Animal rights not a concern for authorities

Deccan Chronicle.  | Bansari trivedi J

Nation, In Other News

Lack of healthcare, proper food and water leaves lakhs of animals high and dry in state

Animal activists said even when they go to government-run hospitals, they had to buy medicine and were completely unsatisfied with the treatment in many cases. (Representational DC Image)

HYDERABAD: For millions of animals in the state, fruits of freedom seem to be forbidden. Even after 75 years of Independence, animal care has been neglected.

Even when there is a medical emergency, there is no government veterinary hospital open 24/7. Many stray animals are left in a helpless condition, sometimes leading to death, according to animal activists in the city.

According to the director of animal husbandry, S. Ramachander, there are eleven veterinary hospitals, six sub-centres, four university hospitals and six mobile vet clinics for animals in the city. However, the state has 85 lakh white and black cattle, 191 lakh sheep, highest in the country, 49 lakh goats, 8 crore poultry, 1.77 lakh pigs, and more than 5 lakh dogs.

Animal activists said even when they go to government-run hospitals, they had to buy medicine and were completely unsatisfied with the treatment in many cases. Most of the animals like cows, goats and buffaloes do not even receive any treatment and people are completely unaware of any such hospital set up for them. “There are hardly any government hospitals for the strays. Even if there are, the staff present there are unable to diagnose the disease. There is a basic treatment given for any animal which is administering painkiller and antibiotics. There are no proper facilities in the government hospitals like x-ray machines, blood test pictures and more,” said Aanchal Khanna, animal activist.

Another rescuer said that the helpline set up by the government for strays, 1962, was not always available. “When I dialled the helpline at night, the staff responded vaguely that they would soon be available, but were not,” said Akshita Sharma, a dog rescuer.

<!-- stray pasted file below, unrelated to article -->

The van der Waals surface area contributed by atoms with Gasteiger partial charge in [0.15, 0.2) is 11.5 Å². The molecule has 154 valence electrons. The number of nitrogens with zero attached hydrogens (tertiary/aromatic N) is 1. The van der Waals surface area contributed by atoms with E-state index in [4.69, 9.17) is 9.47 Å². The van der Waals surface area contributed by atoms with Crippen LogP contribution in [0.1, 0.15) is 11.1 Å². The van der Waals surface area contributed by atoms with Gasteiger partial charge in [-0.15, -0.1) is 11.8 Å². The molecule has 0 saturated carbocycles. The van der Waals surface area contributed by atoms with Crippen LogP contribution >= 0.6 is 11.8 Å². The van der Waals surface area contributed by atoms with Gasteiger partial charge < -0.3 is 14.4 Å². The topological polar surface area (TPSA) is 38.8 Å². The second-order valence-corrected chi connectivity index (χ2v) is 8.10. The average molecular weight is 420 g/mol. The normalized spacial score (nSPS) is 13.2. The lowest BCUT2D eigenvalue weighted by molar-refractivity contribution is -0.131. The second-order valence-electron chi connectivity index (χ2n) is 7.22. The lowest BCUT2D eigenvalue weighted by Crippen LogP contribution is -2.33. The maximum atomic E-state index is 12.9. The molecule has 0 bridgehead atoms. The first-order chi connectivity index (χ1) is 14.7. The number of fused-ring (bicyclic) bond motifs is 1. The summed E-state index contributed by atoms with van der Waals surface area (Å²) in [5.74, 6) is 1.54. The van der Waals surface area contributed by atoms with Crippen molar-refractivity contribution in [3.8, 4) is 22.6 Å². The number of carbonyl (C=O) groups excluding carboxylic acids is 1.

Ramachander added that Telangana was the first state to start mobile veterinary clinics in 2017. He also said there was no need for government veterinary hospitals to be open 24/7 and denied the allegations made by the activists.

He said, “There is one government hospital for every 10,000 animals. Our doctors work in night shifts when needed. We earlier tried to run a 24/7 government hospital for animals, but there were no cases at night so we stopped them. There are 1,100 para veterinarians, 1,200 veterinarians and 909 primary vet centres in the state and 909 mandal level doctors are able to perform surgeries. We have sufficient staff,” he added.

Activists requested the government to at least provide deworming tablets, one dispensary open 24/7 and basic facilities like fresh drinking water. “We see GHMC staff watering plants, why can't the government set up a few cement bowls and fill some water for the strays? Even some people make illogical arguments by saying that animal feeders were creating an imbalance in the ecosystem by feeding strays, increasing their population whereas they must be left to die so that the population of animals is in control,” said Jaya Reddy, head of an animal rescue group.  

Officials of the veterinary wing of the GHMC said they only took care of birth control of dogs and cats and other than that, they did not provide any other help. When questioned about shelters, at least during monsoon or any medical help when animals were injured, the officials denied providing any such facilities.